Restorative Ginger-and-Turmeric Noodle Soup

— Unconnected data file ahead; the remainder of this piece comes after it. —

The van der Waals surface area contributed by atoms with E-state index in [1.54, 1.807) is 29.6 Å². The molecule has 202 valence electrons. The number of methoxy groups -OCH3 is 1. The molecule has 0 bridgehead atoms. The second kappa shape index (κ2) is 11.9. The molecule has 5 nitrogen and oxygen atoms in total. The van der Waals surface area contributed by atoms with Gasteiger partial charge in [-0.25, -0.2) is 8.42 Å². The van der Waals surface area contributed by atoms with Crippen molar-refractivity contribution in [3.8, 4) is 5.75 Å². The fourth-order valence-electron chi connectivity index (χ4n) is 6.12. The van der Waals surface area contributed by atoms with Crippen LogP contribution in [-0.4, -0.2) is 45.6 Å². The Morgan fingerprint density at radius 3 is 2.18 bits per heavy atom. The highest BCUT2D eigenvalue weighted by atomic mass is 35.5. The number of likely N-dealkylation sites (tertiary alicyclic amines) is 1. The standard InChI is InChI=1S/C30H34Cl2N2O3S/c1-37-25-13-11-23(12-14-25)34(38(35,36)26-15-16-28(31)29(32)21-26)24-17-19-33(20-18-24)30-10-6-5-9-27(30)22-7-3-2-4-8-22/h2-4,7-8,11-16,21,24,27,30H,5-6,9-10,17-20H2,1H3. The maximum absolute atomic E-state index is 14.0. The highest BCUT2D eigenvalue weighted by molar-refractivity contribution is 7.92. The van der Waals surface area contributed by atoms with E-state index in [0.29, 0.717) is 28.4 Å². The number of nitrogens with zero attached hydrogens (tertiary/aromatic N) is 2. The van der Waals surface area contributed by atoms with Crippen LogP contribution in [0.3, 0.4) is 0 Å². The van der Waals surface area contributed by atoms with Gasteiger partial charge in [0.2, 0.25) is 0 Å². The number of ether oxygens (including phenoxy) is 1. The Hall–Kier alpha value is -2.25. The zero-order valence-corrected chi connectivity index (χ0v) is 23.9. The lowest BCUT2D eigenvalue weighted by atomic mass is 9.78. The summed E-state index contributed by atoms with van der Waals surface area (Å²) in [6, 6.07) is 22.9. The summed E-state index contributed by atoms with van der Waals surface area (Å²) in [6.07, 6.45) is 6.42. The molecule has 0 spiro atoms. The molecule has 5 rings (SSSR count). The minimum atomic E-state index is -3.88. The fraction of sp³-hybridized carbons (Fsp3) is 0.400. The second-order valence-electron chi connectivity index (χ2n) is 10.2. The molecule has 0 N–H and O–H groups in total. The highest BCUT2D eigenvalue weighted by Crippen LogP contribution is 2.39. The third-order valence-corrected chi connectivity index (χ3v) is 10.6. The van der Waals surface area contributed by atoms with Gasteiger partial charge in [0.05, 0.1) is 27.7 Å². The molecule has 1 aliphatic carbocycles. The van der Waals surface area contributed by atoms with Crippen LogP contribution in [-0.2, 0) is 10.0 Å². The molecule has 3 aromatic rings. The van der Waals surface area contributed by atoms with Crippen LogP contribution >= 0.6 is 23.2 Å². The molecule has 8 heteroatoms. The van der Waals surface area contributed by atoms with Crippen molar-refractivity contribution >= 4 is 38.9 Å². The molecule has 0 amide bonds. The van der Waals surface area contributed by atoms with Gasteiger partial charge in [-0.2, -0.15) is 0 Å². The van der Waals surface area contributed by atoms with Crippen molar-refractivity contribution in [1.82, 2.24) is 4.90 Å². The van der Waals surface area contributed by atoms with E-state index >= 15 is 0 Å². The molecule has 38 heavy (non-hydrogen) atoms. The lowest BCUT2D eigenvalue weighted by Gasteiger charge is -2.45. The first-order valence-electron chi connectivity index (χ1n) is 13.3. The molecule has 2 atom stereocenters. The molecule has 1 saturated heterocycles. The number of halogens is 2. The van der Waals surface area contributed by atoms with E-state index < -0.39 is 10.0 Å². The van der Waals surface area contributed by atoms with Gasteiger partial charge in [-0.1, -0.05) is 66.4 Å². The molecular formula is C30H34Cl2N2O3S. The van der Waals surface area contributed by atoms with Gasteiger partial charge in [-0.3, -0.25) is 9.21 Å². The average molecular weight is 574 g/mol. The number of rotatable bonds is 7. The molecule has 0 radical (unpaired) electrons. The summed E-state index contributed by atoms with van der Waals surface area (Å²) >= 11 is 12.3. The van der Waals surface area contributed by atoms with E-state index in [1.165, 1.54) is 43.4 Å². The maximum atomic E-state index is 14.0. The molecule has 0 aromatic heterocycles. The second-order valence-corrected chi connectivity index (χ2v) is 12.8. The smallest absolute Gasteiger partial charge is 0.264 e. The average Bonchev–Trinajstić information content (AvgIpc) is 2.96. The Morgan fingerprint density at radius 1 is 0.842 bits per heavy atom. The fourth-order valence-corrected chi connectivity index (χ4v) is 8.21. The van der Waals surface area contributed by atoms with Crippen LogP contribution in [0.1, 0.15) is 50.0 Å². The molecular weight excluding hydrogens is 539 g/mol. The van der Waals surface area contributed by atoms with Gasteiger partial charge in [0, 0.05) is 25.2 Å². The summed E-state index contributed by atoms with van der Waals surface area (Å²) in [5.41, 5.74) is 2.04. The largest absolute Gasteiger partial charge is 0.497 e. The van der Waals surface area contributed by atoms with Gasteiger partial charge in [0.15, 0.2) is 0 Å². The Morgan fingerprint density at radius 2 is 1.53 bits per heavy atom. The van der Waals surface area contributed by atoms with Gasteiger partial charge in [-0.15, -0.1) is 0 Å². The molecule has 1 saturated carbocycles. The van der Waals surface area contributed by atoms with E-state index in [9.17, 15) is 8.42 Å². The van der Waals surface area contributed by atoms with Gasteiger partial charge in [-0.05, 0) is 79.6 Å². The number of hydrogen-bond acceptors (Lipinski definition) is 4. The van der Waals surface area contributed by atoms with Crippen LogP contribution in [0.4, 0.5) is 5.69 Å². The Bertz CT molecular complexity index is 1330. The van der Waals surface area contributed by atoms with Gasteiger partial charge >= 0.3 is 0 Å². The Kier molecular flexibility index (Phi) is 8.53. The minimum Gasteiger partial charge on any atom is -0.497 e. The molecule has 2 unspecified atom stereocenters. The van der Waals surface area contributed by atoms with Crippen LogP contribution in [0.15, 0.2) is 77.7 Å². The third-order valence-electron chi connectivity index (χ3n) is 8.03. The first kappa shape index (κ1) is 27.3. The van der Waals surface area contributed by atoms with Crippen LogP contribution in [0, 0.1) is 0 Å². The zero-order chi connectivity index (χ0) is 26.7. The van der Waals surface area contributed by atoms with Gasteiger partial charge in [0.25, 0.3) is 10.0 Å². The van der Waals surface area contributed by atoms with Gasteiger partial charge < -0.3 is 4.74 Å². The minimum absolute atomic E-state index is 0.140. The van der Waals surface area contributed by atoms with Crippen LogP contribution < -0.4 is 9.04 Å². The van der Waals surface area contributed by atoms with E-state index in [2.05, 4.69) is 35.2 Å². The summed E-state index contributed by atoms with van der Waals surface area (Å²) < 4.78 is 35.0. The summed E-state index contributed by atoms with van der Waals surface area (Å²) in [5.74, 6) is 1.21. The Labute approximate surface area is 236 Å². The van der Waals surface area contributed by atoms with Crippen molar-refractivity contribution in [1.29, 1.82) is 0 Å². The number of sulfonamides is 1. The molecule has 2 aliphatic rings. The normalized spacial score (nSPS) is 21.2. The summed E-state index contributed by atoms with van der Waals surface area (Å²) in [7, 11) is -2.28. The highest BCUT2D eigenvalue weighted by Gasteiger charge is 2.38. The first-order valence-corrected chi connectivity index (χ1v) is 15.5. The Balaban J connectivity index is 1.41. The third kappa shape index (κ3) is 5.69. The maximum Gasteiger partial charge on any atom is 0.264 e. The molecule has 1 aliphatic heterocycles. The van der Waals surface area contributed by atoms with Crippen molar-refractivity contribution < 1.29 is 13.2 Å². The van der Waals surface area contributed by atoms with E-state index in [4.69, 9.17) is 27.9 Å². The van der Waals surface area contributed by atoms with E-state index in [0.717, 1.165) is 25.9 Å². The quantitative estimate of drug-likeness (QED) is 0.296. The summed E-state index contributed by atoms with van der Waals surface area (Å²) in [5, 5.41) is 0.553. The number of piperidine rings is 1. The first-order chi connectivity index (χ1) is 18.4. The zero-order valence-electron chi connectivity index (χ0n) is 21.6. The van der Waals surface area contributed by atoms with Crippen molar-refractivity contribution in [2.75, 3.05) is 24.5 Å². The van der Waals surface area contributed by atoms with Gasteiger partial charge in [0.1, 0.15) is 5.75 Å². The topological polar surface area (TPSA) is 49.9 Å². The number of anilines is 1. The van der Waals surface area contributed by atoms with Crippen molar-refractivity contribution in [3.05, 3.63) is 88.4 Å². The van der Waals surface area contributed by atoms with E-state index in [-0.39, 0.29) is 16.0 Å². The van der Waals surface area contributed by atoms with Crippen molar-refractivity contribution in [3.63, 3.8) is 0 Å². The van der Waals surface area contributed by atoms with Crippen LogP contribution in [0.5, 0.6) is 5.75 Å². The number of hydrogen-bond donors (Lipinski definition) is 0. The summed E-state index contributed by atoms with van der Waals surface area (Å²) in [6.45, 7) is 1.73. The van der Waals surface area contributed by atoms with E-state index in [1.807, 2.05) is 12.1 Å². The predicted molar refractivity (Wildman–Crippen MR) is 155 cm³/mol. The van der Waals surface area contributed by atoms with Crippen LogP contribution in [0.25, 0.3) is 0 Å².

Growing up, my Chinese mother devoutly served tong (soup) every night; it was an ever-changing concoction formulated to treat whatever “afflictions” she believed were ailing her family. These ailments weren’t necessarily sicknesses—sometimes just minor complaints such as a sniffle, a cough, a headache. The prime tenet of Chinese medicine is to restore the balance of yin (cool) and yang (hot). Having a cold signified too much yin in our bodies, so my mother would prescribe a soup to restore the yang forces. Her healing soups usually contained a mélange of meat, vegetables, fruits, ginger, ginseng, gingko nuts, goji berries, jujube dates, and more. They were often sweet, sometimes pleasingly savory, and at other times, intensely bitter. As a child, my mother would bribe me to drink bitter soup by offering me a small piece of candy with each sip; needless to say, it took me a long time to drink that particular elixir.Nowadays, the principles of Chinese medicine remain strong in my life. When I’m feeling poorly, ginger is my go-to. Ginger is a yang food and is thought to aid digestion and restore balance in the body. I love to steep freshly sliced ginger in hot water for a quick pick-me-up or add copious amounts to my everyday foods. A bowl of ginger fried rice is as delicious as it is restorative.During the winter months, this bowl of noodle soup is like a hug. The garlic oil adds an extra layer of aromatic flavor, a great way to bring cohesiveness to this curative bowl of soup. It’s bolstered by a robust ginger and turmeric base, which offers deep, earthy flavors along with anti-inflammatory prowess.That ginger-and-turmeric curry paste is vibrant in both color and flavor and is a great recipe to add to your repertoire; I like to think of it as my “universal curry paste,” as it can be used in so many tasty ways in addition to this soup. Whisk a tablespoon or two into eggs before scrambling, stir into Greek salad to make a memorable salad dressing, or use as the base for a Thai-style curry, chickpea stew, or a fragrant lentil soup. The paste can also be frozen, so make a double or triple batch to ensure that you always have some on hand for a quick meal.